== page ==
As senior researchers in the field of computer science, we were quite interested in the report "Towards Science 2020,” published last week by the Microsoft Corporation and in the related set of features and commentaries simultaneously published in Nature. The vision of advanced computational techniques being tightly integrated with core science is an exciting and promising one, which we are glad to see being carefully explored and presented to the broader community. We were, however, disturbed that of the 41 participants and commentators brought together by Microsoft to develop this report, not one was female, with the same being true of the 9 authors of the related articles in Nature. The report notes proudly that the participants in the 2020 Science Group were geographically diverse, representing 12 nationalities, coming "from some of the world’s leading research institutions and companies [and]... elected for their expertise in a principal field." But women have earned between thirteen and eighteen percent of all Ph.D.s awarded in computer science and engineering in the U.S. over the past two decades, also work at leading research institutions, and also have expertise in the relevant fields. In most of other scientific fields represented in the report, an even higher percentage of Ph.D.s is female. That the omission of women from the 2020 Science Group was doubtless unintentional does not lessen the negative message conveyed. The future of computing will be defined by the efforts of female as well as male computer scientists, and the failure to include even a single woman in this important study group represents a significant oversight on the part of the organizers.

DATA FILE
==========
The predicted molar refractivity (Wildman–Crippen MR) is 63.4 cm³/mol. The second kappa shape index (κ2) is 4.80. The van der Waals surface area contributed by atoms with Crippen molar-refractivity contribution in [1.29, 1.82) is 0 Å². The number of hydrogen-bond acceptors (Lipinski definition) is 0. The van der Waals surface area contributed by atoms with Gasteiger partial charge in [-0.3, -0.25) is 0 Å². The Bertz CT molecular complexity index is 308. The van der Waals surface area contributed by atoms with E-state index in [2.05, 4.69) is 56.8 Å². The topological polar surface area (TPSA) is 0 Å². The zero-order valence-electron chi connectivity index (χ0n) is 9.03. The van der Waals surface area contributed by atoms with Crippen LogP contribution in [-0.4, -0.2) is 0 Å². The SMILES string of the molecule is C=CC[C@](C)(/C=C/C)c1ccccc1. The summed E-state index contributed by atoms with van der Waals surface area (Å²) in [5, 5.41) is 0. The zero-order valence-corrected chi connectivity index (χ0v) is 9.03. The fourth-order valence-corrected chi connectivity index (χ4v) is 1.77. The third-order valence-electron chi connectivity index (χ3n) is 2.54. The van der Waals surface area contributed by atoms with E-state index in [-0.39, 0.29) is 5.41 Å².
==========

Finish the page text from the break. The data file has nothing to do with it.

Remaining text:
|Titolo:||Computing: report leaps geographical barriers but stumbles over gender|
|Data di pubblicazione:||2006|
|Appare nelle tipologie:||01.02 Recensione in Rivista|